Presentation on theme: "Aim: How do pathogens infect plants and animals? 5.2b Viruses, bacteria, fungi and other parasites may infect plants and animals and interfere with normal."— Presentation transcript:
Aim: How do pathogens infect plants and animals? 5.2b Viruses, bacteria, fungi and other parasites may infect plants and animals and interfere with normal life functions. HW#20 Text read pages 473,477 to 481 read pages 482 – 487 Answer ques. 1 – 16 page 491
Bacteria are found everywhere… Microbiologists broadly classify bacteria according to their shape: spherical, rod-shaped, and spiral-shaped. Cocci Bacilli Spirilla
Beneficial bacteria are found in living things..
Beneficial Intestinal Bacteria Some benefits of PROBIOTICS augments the immune system alleviates anxiety prevents arterial disease, lowering cholesterol prevents and controls diarrhea inhibits food pathogens and enhances food preservation inhibits tumors and carcinogenesis fights fungal/yeast/candida infections promotes/aids liver function and detoxification produces natural antibiotic-like agents that fight and prevent bacterial infections prevents osteoporosis and promotes longevity
Beneficial bacteria are used to make food. Yogurt Cheese Streptococcus thermophilus and Lactobacillus bulgaricus
Tooth decay Lyme disease Tetanus Tuberculosis Salmonella food poisoning Pneumonia Cholera Streptococcus mutans Borrelia burgdorferi Clostridium tetani Mycobacterium tuberculosis Salmonella enteritidis Streptococcus pneumoniae Vibrio cholerae Regular dental hygiene Protection from tick bites Current tetanus vaccination Vaccination Proper food-handling Maintaining good health Clean water supplies DiseasePathogenPrevention Section 19-2 Common Diseases Caused by Bacteria Go to Section: Disease causing Bacteria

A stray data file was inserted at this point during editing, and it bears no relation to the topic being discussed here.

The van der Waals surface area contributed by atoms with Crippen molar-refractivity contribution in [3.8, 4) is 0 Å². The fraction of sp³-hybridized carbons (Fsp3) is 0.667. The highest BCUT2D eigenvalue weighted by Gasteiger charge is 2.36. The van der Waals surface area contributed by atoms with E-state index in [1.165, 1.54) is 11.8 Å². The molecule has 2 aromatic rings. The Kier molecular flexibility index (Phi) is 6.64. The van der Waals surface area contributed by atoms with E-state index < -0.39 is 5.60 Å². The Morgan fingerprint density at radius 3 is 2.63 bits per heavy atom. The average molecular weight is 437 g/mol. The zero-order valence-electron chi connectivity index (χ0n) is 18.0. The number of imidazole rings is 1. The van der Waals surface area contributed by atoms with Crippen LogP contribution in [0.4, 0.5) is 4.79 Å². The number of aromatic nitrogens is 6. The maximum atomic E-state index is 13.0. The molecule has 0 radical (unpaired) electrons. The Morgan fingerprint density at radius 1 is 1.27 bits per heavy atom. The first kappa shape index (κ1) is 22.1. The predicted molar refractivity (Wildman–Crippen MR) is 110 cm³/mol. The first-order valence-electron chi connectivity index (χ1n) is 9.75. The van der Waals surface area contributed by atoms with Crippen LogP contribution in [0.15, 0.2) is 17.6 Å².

Bacteria can be controlled by antibiotics Antibiotics, also known as antimicrobial drugs, are drugs that fight infections caused by bacteria. After their discovery in the 1940's they transformed medical care and dramatically reduced illness and death from infectious diseases. However, over the decades the bacteria that antibiotics control have developed resistance to these drugs. Today, virtually all important bacterial infections in the United States and throughout the world are becoming resistant. For this reason, antibiotic resistance is among CDC's top concerns.
Differences between viruses and bacteria Virus 0.01 to 0.3 micron envelope called a protein coat and a core of genetic material, either DNA or RNA invade other cells and hijack their cellular machinery to reproduce Bacteria 0.3 to 2.0 micron rigid cell wall and a thin, rubbery cell membrane surrounding the fluid, or cytoplasm (organelles) reproduce themselves
What is a virus and are they living or non- living? Ebola VirusChicken Pox Virus
T4 Bacteriophage Tobacco Mosaic Virus Influenza Virus Head Tail sheath DNA Tail fiber RNA Capsid Surface proteins Membrane envelope RNA Capsid proteins Section 19-3 Figure 19-13 Virus Structures Go to Section: Viruses come in a variety of sizes and shapes. It is composed of a core of DNA or RNA, surrounded by a protein coat.
Bacteriophage enzyme lyses the bacterium’s cell wall, releasing new bacteriophage particles that can attack other cells. Bacteriophage proteins and nucleic acids assemble into complete bacteriophage particles Bacteriophage takes over bacterium’s metabolism, causing synthesis of new bacteriophage proteins and nucleic acids Bacteriophage injects DNA into bacterium Bacteriophage attaches to bacterium’s cell wall Bacteriophage DNA protein Bacteriophage protein coat Bacteriophage DNA Bacterial chromosome Lytic Cycle of a Virus Section 19-3 Figure 19-14 The Lytic Cycle Go to Section: